Up at 4.15am… taxi at 5am… airport 20 minutes later. After some confusion of how to get to the departure gate we boarded our first plane of the day, which took us to Vienna airport. Another security check… another gate… another covert mission to get the guitars onto the plane as hand luggage! We were flying ‘Austrian Air’ today and our second plane, from Vienna to Budapest, was a small propeller plane. Whilst we waited in a queue at the departure gate, an airline worker informed Stuart (stood directly in front of me) that he wouldn’t be able to take his guitar on board as hand luggage. She gave him a luggage tag so he could put his bass in the hold when he reached the plane. On hearing this, I made my best effort to keep my guitar out of sight, which worked; the lady didn’t spot it and so I wasn’t issued with a luggage tag. On reaching the plane, after a short airport bus ride to the plane, both Stuart and myself boarded the plane without any comment about our guitars. This is usually the case; I’m very forth coming about carrying my guitar onto a plane, but unfortunately the staff at some airports (particularly at check-in desks and boarding gates) don’t actually know their airline’s policy on taking musical instruments on board… despite the fact that their websites clearly state that you can, in fact, take a guitar onto their planes as hand luggage.
Having successfully boarded the plane, I settled into Stuart’s window seat (traded for my window seat on the previous flight) and fell asleep. I awoke when the in-flight food came round and enjoyed a coffee and spinach and ricotta roll whilst staring out of the window at the impressive looking propeller engine and the breathtaking scenery below (no matter how many times I fly, I never tire of staring out of the window at the world below).
When we landed at Budapest airport I had no luggage to collect, as my pedal board and clothes had gone with Simone and Gabrielli in the van, so I went straight through customs to find our host; Bogdan. I first met Bogdan, a promoter from Budapest, a few years ago when we first started playing Hungary, and we’ve kept in touch ever since. After exchanging greetings with Bogdan and another promoter, Igor, who would accompany us to the festival, we waited for Carl and Stuart to collect their luggage and then left for our hotel.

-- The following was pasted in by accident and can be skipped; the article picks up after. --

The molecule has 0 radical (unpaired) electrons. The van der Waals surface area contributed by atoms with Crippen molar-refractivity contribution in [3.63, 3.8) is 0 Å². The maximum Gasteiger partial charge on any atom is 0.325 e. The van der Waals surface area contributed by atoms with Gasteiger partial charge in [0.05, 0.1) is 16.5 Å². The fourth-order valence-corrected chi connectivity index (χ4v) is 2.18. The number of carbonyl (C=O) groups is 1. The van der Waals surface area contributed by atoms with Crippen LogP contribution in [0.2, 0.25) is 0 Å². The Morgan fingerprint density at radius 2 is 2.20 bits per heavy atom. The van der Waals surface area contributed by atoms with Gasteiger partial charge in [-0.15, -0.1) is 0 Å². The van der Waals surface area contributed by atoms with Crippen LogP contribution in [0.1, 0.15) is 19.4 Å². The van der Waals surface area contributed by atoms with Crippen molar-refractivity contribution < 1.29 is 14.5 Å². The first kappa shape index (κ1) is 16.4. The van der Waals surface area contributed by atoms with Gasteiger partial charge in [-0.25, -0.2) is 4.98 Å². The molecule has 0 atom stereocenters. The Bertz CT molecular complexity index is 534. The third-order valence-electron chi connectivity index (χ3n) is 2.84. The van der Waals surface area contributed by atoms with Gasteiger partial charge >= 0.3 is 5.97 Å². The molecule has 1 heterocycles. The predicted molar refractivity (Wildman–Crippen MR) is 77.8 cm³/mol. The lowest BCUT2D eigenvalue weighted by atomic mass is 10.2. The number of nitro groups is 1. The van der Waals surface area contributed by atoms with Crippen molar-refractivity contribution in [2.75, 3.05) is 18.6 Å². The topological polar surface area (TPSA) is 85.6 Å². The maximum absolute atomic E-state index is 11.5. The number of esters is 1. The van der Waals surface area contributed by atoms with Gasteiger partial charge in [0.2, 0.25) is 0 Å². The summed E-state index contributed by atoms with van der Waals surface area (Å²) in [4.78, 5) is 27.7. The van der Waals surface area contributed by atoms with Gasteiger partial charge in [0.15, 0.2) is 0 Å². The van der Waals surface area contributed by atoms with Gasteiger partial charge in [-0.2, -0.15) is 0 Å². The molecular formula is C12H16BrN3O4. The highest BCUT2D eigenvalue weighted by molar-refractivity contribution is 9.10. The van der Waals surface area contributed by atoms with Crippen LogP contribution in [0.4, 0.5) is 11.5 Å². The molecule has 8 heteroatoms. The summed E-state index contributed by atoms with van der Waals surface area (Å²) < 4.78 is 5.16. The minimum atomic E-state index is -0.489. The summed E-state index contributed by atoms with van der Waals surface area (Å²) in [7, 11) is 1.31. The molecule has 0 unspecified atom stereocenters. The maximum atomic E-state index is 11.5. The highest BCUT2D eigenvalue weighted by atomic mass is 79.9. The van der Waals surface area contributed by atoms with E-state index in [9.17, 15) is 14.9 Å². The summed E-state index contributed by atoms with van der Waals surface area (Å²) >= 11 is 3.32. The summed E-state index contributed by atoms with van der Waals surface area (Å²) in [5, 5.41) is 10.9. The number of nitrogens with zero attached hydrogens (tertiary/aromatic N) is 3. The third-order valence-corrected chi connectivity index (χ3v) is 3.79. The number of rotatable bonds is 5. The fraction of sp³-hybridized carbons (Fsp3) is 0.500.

Our hotel was about an hour’s drive from the airport and when we arrived, we found that we’d all been allotted suites, each consisting of; 1 bathroom, 1 separate toilet room, living room, walk-in wardrobe room and a double bedroom – very nice! After a brief exploration of my suite and a thorough investigation of the freebies in my bathroom (which included a packet of ‘ear tampons’… that, much to my disappointment, turned out to be nothing more than cotton buds) I headed for the one room I was interested in and set my alarm for 4.30pm, just in case I was able to sleep that long!
At 5.30 we met Simone and Gabrielli in the lobby along with another band who were playing before us at the gig. The band consisted of an all-star line-up, which included Miller Anderson on guitar and Collin Hodgkinson on bass… seasoned players of note. Greetings were exchanged and, after being given a brief account of Simone and Gabrielli’s long but uneventful overnight journey, we headed to the venue.